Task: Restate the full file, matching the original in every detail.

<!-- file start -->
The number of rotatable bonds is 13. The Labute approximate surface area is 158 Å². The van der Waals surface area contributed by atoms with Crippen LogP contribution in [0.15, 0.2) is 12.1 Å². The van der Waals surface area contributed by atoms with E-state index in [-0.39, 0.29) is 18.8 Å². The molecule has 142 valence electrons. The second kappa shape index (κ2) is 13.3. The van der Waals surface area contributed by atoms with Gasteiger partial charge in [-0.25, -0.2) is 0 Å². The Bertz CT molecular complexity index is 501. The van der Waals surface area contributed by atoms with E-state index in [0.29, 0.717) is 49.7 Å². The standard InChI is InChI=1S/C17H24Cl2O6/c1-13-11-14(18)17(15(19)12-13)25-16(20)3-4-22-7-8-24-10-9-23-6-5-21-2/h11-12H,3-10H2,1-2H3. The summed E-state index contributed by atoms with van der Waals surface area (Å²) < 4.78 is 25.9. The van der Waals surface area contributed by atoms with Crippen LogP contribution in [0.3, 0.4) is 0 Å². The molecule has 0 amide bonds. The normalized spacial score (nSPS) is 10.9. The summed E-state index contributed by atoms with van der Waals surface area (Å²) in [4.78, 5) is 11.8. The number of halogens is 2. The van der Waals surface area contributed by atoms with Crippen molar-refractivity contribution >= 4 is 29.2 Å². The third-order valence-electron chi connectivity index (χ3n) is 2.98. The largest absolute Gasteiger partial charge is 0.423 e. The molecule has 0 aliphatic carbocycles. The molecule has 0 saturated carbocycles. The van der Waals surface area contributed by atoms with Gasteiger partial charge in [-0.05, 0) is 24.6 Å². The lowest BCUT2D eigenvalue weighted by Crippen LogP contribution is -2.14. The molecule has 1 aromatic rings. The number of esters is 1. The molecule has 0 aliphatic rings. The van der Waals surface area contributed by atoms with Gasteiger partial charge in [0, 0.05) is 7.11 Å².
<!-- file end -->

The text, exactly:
The number of rotatable bonds is 13. The Labute approximate surface area is 158 Å². The van der Waals surface area contributed by atoms with Crippen LogP contribution in [0.15, 0.2) is 12.1 Å². The van der Waals surface area contributed by atoms with E-state index in [-0.39, 0.29) is 18.8 Å². The molecule has 142 valence electrons. The second kappa shape index (κ2) is 13.3. The van der Waals surface area contributed by atoms with Gasteiger partial charge in [-0.25, -0.2) is 0 Å². The Bertz CT molecular complexity index is 501. The van der Waals surface area contributed by atoms with E-state index in [0.29, 0.717) is 49.7 Å². The standard InChI is InChI=1S/C17H24Cl2O6/c1-13-11-14(18)17(15(19)12-13)25-16(20)3-4-22-7-8-24-10-9-23-6-5-21-2/h11-12H,3-10H2,1-2H3. The summed E-state index contributed by atoms with van der Waals surface area (Å²) < 4.78 is 25.9. The van der Waals surface area contributed by atoms with Crippen LogP contribution in [0.3, 0.4) is 0 Å². The molecule has 0 amide bonds. The normalized spacial score (nSPS) is 10.9. The summed E-state index contributed by atoms with van der Waals surface area (Å²) in [4.78, 5) is 11.8. The number of halogens is 2. The van der Waals surface area contributed by atoms with Crippen molar-refractivity contribution >= 4 is 29.2 Å². The third-order valence-electron chi connectivity index (χ3n) is 2.98. The largest absolute Gasteiger partial charge is 0.423 e. The molecule has 0 aliphatic carbocycles. The molecule has 0 saturated carbocycles. The van der Waals surface area contributed by atoms with Gasteiger partial charge in [-0.05, 0) is 24.6 Å². The lowest BCUT2D eigenvalue weighted by Crippen LogP contribution is -2.14. The molecule has 1 aromatic rings. The number of esters is 1. The molecule has 0 aliphatic rings. The van der Waals surface area contributed by atoms with Gasteiger partial charge in [0, 0.05) is 7.11 Å².